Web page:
Partner Stories: STAR Enterprises

STAR Enterprises Is Ensuring the Safety of Its Clients by Cleaning & Disinfecting Shared Spaces for Our Safe Return Following COVID-19

As COVID-19 continues to alter our way of life, it is of the upmost importance that we find time to pause, take a moment of reflection, and recognize those who are continually devoting hours of their time in the fight against COVID-19. To those serving on the front lines – who are risking their lives, to save the lives of the others – we say thank you. To those acting as a beacon of hope and providing sustained optimism for others in their communities, we say thank you. And to the many who are helping those directly impacted by COVID-19 through donations of any sort, we say thank you. 

Rather than focusing on a client, this week’s edition highlights STAR Enterprises, a partner of Carr Workplaces. STAR is regarded in the DC metro area as a provider of quality staffing, janitorial, and training solutions to commercial hospitality and government entities (About – STAR Enterprises). In the fight against COVID-19, STAR is working diligently to keep its client’s workspaces clean, sanitized, and safe to return to, as stay-at-home orders are lifted throughout the coming weeks. 

“You want me to give you our secret sauce?” jokes Naomi Brown – Chief Executive Officer of STAR Enterprises – as I ask her to explain the what the difference between cleaning and disinfecting is.  

“Cleaning is more about getting rid of dirt and mess versus disinfection is killing germs and viruses,” she says.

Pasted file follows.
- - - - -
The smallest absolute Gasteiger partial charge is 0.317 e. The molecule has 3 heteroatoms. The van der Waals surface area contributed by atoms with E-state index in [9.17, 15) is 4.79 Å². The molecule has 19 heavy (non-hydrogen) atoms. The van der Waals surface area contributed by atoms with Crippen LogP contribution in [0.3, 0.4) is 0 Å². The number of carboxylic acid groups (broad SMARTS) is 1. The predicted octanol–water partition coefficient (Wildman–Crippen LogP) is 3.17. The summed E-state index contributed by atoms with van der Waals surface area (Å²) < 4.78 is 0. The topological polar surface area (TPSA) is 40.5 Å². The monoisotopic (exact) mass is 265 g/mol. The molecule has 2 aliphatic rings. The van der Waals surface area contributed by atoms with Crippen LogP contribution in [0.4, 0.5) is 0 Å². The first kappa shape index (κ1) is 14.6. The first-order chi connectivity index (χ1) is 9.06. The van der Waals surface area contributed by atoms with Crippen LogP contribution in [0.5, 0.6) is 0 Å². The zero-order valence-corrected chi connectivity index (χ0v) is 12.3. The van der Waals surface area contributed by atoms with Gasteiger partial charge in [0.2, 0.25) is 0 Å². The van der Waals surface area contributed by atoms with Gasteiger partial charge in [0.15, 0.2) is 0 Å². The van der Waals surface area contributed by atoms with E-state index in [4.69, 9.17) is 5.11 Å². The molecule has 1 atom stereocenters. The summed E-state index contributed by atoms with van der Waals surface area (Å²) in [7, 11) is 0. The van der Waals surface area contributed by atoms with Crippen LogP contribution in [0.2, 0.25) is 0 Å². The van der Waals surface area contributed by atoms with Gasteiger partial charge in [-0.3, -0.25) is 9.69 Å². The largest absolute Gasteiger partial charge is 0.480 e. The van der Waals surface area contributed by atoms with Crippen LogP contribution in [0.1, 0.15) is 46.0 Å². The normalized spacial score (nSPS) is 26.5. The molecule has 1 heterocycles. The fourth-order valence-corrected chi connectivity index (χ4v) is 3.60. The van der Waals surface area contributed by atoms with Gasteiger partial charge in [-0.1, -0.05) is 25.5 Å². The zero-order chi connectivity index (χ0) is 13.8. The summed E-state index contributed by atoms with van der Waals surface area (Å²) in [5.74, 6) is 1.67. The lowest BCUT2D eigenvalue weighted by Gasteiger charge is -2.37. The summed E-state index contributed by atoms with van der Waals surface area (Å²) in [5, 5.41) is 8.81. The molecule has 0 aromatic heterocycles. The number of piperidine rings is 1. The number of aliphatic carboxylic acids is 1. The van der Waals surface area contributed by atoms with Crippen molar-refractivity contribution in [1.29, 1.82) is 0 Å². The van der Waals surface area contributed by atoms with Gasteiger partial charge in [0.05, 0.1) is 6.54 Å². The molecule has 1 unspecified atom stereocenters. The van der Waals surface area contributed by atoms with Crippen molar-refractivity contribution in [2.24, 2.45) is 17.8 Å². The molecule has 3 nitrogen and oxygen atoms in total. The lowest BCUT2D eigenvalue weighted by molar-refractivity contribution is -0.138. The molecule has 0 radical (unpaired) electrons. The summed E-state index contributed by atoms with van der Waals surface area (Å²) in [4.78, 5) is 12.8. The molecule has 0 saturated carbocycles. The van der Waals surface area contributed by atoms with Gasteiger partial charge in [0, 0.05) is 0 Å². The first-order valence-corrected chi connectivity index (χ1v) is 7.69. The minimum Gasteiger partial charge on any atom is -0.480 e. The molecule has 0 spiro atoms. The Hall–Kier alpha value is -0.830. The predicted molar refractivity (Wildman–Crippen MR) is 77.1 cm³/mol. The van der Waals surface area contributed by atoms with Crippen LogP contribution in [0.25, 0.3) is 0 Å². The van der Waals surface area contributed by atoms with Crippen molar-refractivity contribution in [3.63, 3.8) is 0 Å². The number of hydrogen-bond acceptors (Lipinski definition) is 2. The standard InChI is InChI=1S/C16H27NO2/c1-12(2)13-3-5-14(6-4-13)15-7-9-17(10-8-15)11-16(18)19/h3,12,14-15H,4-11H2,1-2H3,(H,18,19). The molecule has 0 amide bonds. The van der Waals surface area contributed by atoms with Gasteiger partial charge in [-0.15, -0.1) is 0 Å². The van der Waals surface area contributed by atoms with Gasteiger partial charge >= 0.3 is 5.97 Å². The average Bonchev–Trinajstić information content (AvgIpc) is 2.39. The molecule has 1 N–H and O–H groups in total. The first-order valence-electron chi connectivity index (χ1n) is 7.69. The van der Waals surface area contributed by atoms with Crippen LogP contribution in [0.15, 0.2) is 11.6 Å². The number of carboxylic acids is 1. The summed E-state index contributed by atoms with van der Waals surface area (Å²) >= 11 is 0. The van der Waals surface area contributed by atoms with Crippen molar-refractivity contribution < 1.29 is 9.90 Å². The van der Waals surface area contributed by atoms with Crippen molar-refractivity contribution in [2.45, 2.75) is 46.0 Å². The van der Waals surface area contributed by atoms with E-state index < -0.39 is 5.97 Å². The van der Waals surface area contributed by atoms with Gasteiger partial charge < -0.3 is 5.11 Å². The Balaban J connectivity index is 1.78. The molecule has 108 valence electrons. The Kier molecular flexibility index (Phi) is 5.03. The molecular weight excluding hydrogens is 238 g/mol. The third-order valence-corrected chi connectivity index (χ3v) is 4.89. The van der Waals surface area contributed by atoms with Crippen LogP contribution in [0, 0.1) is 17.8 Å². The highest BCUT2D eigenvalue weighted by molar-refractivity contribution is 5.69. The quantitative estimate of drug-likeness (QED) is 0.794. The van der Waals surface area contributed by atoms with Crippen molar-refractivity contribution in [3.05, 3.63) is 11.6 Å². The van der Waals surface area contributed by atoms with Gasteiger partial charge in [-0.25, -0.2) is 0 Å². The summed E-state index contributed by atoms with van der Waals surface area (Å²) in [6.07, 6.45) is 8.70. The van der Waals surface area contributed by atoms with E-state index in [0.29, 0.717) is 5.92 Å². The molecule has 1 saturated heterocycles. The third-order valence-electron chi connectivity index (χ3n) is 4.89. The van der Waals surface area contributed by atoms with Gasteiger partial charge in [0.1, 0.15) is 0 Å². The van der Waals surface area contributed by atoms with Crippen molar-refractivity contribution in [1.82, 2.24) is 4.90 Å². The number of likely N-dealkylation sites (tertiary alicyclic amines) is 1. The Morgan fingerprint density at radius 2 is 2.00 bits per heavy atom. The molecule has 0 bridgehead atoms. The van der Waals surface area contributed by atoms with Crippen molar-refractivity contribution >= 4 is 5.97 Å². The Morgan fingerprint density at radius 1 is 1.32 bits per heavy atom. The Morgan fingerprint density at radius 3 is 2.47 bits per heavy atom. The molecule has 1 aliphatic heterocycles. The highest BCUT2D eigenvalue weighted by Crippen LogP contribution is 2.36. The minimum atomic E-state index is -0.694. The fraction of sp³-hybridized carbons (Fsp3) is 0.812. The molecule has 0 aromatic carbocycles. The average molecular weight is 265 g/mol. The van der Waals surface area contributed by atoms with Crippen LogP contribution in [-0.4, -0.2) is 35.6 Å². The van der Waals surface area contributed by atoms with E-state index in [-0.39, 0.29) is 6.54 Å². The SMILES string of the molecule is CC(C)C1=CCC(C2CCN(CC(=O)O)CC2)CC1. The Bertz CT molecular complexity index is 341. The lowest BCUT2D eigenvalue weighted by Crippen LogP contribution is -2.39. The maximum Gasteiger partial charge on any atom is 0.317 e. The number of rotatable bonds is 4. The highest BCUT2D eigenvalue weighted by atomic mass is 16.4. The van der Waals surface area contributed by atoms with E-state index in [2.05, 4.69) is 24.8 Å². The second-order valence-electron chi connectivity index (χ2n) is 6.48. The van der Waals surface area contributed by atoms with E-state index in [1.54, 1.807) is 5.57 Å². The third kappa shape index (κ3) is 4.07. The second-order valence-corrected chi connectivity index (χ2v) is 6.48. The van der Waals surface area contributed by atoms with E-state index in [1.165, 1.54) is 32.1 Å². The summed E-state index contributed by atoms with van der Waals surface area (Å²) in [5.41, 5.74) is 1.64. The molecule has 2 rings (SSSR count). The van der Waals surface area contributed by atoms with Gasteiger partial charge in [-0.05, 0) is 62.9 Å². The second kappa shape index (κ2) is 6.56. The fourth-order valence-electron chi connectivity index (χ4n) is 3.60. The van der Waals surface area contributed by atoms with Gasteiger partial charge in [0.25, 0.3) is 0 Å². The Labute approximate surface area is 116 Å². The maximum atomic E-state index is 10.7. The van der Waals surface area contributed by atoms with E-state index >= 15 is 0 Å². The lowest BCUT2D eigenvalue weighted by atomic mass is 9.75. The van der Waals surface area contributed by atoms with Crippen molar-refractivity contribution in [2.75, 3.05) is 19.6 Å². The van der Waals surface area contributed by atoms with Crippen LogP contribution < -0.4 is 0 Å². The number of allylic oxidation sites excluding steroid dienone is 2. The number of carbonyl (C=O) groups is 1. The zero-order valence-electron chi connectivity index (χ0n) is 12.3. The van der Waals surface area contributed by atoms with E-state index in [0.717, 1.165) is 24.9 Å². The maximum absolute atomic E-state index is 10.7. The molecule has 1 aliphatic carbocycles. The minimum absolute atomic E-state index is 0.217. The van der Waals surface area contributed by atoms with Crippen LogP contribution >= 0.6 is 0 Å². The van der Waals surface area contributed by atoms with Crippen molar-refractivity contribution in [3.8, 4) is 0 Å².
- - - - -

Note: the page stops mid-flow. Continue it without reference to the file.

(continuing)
STAR Enterprises, as a practice, often sanitizes and disinfects. It’s a part of what we do for a majority of the services that we provide that are involved in the cleaning realm. 

100% woman and minority-owned, STAR strives not just to provide great service to its clients, but to create a great workplace environment for its employees, and to generate positive waves within its community. 

This sense of positivity reverberated through the words of Naomi Brown as she explained how she came to STAR Enterprises. 

Interestingly enough, ten years ago, it was a time in history where we were moving and people weren’t quite sure what to do, what to spend, and just with my background, I wanted to be involved in something that was indispensable,” she explained. 

That’s how I got into the hospitality industry – as much as technology was evolving, guess what? Robots can’t do everything,” she said with a chuckle. 

Through talking with Naomi, it became apparent to me just how proud she was of the culture that had been instilled at STAR. 

“This type of work – albeit not sexy – you can still have a lot of pride in what your end product is and what you’re producing.